Renewable Energy - An Introduction to Everything you Need to Know

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A brilliant overview by Anita Watts of all that you need to know to get you underway with the different technologies.

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Renewable Energy - An Introduction to Everything you Need to Know

  1. 1. Renewable Energy Anita Watts
  2. 2. • FIRST - Energy Efficiency • No point in generating renewable energy to waste it in energy in-efficient homes and businesses • Use renewables to attract attention to energy efficiency
  3. 3. Cost of energy • Heating and powering homes • Price at the pumps • Cost of food etc… • Renewables started to be looked at seriously in 1970’s
  4. 4. Renewable energy technologies Heat ? Electricity ?
  5. 5. HEAT •Solar water heating panel
  6. 6. • Wood fuels
  7. 7. • Biomass crops
  8. 8. • Wood combined heat and power (CHP)
  9. 9. • Anaerobic digestion
  10. 10. Source: Easy heat systems • Ground source heat pump • Air source • Water source
  11. 11. • Geothermal plant
  12. 12. • Solar photovoltaic panel (PV)
  13. 13. • Solar photovoltaic panel (PV)
  14. 14. Source: Greengage • Micro hydro plant
  15. 15. Source: Greengage • Hydro dams
  16. 16. Source: EST • Wave power, using the motion of waves on the surface of the sea • Pelamis Wave Energy Converter
  17. 17. Source: EST • Wave power
  18. 18. • Tidal power, using the movement of the tides.
  19. 19. • Tidal power, using the movement of the tides.
  20. 20. Source: EST • Tidal Barrage in Bretagne, France
  21. 21. • Wind turbine
  22. 22. • Wind farm
  23. 23. Solar water heating Domestic hot water
  24. 24. • Do we get enough sun for solar thermal systems to work here?
  25. 25. • Active solar heating systems will typically convert 30–60% of the solar energy falling on the solar collectors into useful heated water • 4m2 system can offset 1800 kWh / year • 25 years – 45,000 kWh • Oil at 64p/l = 7.38p/kWh (85% efficiency) • £3321
  26. 26. 1. Should face south, or between SE and SW 2. Tilted ideally 30–45 degrees 3. Avoid shading 4. Room for a larger storage cylinder 5. Keep run distances short 6. Meets about 40–60% of DHW demand 7. Needs conventional water heating as back up 8. Use accredited installers 9. RHI to follow
  27. 27. Premium payment grant
  28. 28. Renewable heat incentive •Non Domestic •Domestic – TBC – 20 years = 36,000kWh @ 8p = £2880 (index linked)
  29. 29. Wood fuels Space heating & hot water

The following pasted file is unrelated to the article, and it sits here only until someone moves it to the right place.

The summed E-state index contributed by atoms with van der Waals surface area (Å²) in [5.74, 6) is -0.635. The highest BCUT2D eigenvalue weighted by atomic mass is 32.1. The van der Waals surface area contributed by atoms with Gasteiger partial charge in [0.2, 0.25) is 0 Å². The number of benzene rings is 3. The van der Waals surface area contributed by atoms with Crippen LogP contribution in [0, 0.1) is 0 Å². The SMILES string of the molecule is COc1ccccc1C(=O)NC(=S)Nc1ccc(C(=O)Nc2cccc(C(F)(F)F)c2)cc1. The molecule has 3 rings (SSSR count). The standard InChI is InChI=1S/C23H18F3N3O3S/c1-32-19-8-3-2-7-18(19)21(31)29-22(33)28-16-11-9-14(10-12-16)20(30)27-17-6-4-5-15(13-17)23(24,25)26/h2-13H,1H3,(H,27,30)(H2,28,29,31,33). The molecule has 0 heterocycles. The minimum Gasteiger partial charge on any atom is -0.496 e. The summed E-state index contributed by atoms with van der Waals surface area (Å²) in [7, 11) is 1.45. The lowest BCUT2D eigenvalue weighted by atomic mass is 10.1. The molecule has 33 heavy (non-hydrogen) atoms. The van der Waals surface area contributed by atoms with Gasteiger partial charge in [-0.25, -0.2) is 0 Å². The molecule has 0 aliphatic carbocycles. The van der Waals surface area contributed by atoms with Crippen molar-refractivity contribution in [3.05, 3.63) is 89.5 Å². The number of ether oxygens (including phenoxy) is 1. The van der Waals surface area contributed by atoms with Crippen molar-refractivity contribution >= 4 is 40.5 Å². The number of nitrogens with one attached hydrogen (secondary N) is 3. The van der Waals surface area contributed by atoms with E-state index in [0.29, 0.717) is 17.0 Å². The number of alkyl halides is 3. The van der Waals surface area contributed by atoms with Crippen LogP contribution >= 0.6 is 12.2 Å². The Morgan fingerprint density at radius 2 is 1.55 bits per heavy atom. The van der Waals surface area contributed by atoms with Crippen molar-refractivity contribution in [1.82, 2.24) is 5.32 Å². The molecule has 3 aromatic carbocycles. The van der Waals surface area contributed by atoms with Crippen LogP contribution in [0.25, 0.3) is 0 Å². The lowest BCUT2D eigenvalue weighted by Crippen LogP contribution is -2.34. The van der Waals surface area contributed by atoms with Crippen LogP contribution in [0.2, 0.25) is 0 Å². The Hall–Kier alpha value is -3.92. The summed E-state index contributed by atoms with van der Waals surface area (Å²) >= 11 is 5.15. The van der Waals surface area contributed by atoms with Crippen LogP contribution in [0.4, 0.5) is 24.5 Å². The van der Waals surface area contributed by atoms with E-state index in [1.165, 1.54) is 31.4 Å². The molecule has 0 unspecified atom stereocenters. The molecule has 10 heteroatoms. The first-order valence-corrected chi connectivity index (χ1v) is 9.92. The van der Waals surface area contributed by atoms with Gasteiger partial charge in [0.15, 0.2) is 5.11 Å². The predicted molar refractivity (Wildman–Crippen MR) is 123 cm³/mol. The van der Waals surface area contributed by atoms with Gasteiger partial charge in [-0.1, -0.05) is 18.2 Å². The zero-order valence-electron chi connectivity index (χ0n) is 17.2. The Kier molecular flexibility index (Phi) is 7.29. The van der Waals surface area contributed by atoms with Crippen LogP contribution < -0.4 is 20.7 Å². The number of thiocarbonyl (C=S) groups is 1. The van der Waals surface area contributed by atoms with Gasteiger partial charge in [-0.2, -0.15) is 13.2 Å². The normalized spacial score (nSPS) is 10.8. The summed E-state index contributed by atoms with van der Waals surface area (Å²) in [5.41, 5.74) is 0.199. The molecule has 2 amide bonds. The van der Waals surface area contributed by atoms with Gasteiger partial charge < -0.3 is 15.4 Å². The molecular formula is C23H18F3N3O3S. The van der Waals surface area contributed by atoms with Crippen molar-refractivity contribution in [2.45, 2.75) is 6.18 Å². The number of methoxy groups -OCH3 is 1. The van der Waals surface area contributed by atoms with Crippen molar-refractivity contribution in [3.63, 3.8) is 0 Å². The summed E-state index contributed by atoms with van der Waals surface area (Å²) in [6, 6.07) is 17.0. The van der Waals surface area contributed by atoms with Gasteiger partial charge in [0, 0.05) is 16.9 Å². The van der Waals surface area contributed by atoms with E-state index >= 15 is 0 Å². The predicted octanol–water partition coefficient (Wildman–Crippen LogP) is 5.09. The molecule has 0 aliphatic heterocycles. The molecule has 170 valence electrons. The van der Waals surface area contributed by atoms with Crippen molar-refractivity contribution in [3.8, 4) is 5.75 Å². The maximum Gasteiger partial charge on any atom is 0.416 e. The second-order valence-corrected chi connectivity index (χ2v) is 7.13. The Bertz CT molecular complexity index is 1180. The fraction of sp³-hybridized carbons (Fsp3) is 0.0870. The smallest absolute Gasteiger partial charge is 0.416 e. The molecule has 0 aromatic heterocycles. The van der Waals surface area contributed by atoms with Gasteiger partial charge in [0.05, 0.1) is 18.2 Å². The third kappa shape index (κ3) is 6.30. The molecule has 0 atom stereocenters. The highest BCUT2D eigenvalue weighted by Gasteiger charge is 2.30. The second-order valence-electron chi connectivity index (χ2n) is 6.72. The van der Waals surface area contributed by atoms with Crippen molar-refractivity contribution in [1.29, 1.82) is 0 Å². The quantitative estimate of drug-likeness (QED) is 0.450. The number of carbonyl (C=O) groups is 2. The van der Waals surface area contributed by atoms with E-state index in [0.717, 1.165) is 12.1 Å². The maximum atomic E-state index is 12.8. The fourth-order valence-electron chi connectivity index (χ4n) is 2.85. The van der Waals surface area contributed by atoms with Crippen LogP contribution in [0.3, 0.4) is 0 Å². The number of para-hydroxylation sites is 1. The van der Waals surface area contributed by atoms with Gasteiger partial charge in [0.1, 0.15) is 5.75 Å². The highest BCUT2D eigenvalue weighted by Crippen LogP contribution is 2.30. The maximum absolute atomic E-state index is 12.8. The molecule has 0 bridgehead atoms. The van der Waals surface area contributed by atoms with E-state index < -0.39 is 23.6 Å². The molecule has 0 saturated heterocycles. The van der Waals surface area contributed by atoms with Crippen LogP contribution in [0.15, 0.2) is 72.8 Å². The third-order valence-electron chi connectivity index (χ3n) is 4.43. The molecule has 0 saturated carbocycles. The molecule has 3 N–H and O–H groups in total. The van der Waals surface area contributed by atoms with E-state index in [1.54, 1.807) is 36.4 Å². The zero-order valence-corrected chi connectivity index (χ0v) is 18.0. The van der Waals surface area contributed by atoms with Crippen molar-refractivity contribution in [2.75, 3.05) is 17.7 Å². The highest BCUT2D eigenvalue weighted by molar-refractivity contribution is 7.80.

30. 30. Types of wood biomass fuel
  31. 31. • Forestry residue or tree thinning • Seasoned logs burn well • A bulky fuel which needs a lot of storage space • Hard to handle • Manual processing • Manual loading and lighting • Relatively cheap or free source of fuel • Hardwoods provide more energy than softwoods as they are more dense Logs
  32. 32. • Made from sawdust • Lignin binds the pellet • High-quality fuel • High-energy density • Uniform • 2.5-cm long, 6-8mm diameter • Moisture < 10% • Ash < 1% • Most processed of the wood fuels - cost • Pellets can also be made from willow, hemp, straw etc… for multi-fuel boilers Pellets
  33. 33. Source: Viesmann Pellet system • Pellets are delivered by tanker usually once or twice a year • They are blown into the pellet store • The pellet are moved from the store to the boiler by a fully automated feed system • All that is left is <1% of the pellets as ash • The well insulated buffer hold the hot water until it is needed for heating radiators or domestic hot water
  34. 34. • Forestry residue, coppicing, waste wood • Most bulky of the wood fuel so they need the most storage space • 40-km supply radius • Supply contracts • Moisture < 20% • Waste wood contamination • Relatively cheap fuel • Boilers are expensive • Best for large heat demands Chips
  35. 35. Pellets example Pellets 4.66p / kWh
  36. 36. Premium payment grant
  37. 37. Renewable Heat Incentive •Non Domestic •Domestic – TBC – 25,000 kWh heat demand – Pellets: 4.66p / kWh = £1,165 – Oil: 7.38p / kWh = £1845 – RHI payment = £1,600 (index linked for 20 years)
  38. 38. Heat pumps Space heating & maybe hot water
  39. 39. • Heat pumps types are generally classified and described based on the source of stored heat they tap into • There are four main types: – Ground source heat pump (horizontal and slinky) – Bore hole heat pump (vertical) – Water source heat pumps (open and closed) – Air source heat pump (Ambient and exhaust)
  40. 40. • Coefficient of performance (CoP) is the ratio of useful heat energy output to electrical energy input • A CoP of 3 means that for every 1kWh of electricity input you will get 3kWh of heat output • The energy required to concentrate heat is much less than the energy which must be liberated by burning a fuel